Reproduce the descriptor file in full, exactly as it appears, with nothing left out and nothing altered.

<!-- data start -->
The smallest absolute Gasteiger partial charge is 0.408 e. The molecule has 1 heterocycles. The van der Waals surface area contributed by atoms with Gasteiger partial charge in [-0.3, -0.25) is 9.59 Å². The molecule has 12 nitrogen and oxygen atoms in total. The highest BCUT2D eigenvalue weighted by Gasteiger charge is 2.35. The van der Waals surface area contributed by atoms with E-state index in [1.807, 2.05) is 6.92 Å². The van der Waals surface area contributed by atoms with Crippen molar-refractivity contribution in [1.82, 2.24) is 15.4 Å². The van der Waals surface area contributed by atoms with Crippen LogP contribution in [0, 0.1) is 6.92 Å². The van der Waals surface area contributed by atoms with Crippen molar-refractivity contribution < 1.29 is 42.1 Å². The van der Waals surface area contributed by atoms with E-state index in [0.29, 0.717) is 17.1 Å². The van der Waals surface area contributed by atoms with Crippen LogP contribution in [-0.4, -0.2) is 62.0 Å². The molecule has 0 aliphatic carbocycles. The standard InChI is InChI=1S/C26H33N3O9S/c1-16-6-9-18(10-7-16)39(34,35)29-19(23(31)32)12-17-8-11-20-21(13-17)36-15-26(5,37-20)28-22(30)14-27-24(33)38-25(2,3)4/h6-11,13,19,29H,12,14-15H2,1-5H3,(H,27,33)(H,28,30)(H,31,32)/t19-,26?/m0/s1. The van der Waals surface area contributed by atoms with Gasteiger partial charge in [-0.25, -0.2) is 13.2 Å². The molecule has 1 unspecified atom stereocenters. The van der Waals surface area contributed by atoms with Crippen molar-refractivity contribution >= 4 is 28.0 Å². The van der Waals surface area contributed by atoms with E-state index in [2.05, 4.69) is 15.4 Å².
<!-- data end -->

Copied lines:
The smallest absolute Gasteiger partial charge is 0.408 e. The molecule has 1 heterocycles. The van der Waals surface area contributed by atoms with Gasteiger partial charge in [-0.3, -0.25) is 9.59 Å². The molecule has 12 nitrogen and oxygen atoms in total. The highest BCUT2D eigenvalue weighted by Gasteiger charge is 2.35. The van der Waals surface area contributed by atoms with E-state index in [1.807, 2.05) is 6.92 Å². The van der Waals surface area contributed by atoms with Crippen molar-refractivity contribution in [1.82, 2.24) is 15.4 Å². The van der Waals surface area contributed by atoms with Crippen LogP contribution in [0, 0.1) is 6.92 Å². The van der Waals surface area contributed by atoms with Crippen molar-refractivity contribution < 1.29 is 42.1 Å². The van der Waals surface area contributed by atoms with E-state index in [0.29, 0.717) is 17.1 Å². The van der Waals surface area contributed by atoms with Crippen LogP contribution in [-0.4, -0.2) is 62.0 Å². The molecule has 0 aliphatic carbocycles. The standard InChI is InChI=1S/C26H33N3O9S/c1-16-6-9-18(10-7-16)39(34,35)29-19(23(31)32)12-17-8-11-20-21(13-17)36-15-26(5,37-20)28-22(30)14-27-24(33)38-25(2,3)4/h6-11,13,19,29H,12,14-15H2,1-5H3,(H,27,33)(H,28,30)(H,31,32)/t19-,26?/m0/s1. The van der Waals surface area contributed by atoms with Gasteiger partial charge in [-0.25, -0.2) is 13.2 Å². The molecule has 1 unspecified atom stereocenters. The van der Waals surface area contributed by atoms with Crippen molar-refractivity contribution >= 4 is 28.0 Å². The van der Waals surface area contributed by atoms with E-state index in [2.05, 4.69) is 15.4 Å².